Dr van der Zee said: “A number of recent studies have suggested that the domestic dog’s word comprehension is human-like. Arguments have been made to refute this claim but until now there has been no clear empirical evidence to resolve the debate. Our findings bring a fundamental new insight into this discussion and add to our understanding of the cognitive equipment necessary for true human word learning.”
Dr van der Zee and his colleagues worked with a five-year-old border collie called Gable who had shown remarkable abilities to learn new object words.
They devised four different challenges for Gable to determine the extent and nature of his word comprehension.
On a number of occasions a selection of ten different objects known to Gable were placed in an enclosure out of sight of Gable and the researchers, and he was then given a verbal instruction to fetch a particular object from the ten.
Initial tests confirmed that Gable could easily distinguish between toys he knew well.
It was when the researchers introduced new words and novel objects of varying shape, size and texture that Gable began to reveal the absence of shape bias in his choices.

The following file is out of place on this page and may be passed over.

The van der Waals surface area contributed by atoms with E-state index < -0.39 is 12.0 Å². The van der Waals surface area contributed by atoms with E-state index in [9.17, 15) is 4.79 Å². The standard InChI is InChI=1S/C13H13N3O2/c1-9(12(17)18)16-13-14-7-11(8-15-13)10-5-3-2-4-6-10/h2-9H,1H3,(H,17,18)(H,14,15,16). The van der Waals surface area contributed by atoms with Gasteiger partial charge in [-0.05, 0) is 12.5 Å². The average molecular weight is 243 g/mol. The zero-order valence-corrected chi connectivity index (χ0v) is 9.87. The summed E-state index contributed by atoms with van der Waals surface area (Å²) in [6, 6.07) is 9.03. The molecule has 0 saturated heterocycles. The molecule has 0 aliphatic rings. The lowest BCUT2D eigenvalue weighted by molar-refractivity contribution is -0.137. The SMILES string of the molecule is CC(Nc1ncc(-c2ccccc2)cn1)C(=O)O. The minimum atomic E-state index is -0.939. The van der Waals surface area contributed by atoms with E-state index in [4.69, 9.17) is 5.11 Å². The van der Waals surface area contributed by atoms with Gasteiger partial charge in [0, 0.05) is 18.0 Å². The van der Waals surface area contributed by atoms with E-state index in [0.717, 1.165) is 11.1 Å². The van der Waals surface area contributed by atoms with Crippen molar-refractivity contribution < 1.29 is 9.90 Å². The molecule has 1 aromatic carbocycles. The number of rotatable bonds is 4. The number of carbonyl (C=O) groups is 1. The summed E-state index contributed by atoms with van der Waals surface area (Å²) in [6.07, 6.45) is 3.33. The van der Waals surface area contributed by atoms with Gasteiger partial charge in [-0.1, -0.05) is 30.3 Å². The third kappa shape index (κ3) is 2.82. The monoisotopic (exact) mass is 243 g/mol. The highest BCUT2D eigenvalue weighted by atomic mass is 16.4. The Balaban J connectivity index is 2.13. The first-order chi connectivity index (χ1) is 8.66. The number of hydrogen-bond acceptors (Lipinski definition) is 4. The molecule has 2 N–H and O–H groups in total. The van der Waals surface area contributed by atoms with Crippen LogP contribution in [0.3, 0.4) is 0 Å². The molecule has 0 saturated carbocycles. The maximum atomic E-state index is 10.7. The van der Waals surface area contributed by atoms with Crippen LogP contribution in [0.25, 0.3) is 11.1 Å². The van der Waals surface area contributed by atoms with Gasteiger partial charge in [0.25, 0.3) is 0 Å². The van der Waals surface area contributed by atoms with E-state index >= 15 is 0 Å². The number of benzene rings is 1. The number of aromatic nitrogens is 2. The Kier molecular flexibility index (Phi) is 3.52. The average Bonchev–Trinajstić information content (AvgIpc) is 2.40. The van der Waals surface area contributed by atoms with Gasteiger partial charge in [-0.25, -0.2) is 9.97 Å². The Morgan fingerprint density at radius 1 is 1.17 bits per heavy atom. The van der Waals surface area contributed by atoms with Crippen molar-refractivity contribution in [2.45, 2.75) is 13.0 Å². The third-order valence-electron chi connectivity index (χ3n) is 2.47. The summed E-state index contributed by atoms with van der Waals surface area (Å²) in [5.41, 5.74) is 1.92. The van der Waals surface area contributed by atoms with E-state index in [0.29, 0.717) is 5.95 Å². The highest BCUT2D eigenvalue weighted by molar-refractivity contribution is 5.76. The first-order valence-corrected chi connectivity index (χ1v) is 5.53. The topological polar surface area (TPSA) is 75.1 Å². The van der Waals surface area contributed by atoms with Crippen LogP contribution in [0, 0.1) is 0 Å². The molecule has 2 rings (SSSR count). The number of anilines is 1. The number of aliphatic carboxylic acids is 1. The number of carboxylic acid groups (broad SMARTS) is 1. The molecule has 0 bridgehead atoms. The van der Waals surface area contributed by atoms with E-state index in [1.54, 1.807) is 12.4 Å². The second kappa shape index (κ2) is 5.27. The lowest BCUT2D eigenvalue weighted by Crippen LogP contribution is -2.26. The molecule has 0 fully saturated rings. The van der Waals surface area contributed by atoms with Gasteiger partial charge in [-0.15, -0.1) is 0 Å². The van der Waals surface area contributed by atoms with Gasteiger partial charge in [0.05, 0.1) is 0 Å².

He appeared to make distinctions based first on object size, then, when he had longer to become familiar with the new objects, on the basis of texture. Object shape appeared to have no influence.
The researchers concluded that the mental lexicon - the long-term mental store containing sound-to-meaning mappings – appears to be fundamentally different in dogs and humans, both in terms of how it is built (word knowledge development) and in how it operates (word reference quality).
Dr van der Zee added: “This would suggest that an important factor in the natural structuring of the mental lexicon may be the way in which sensory information is organised in a particular species. The human visual system is tuned to detect object shape for the purpose of object recognition. In our experiments we excluded Gable using scent cues. It seems that his visual system and sensory cues linked to his mouth region are focused not on shape, but on size and texture. Only future experiments will reveal what role scent plays for the dog in generalising words. It is only by comparing other species with humans that we can find out more about the neural and genetic foundations of word reference in language.”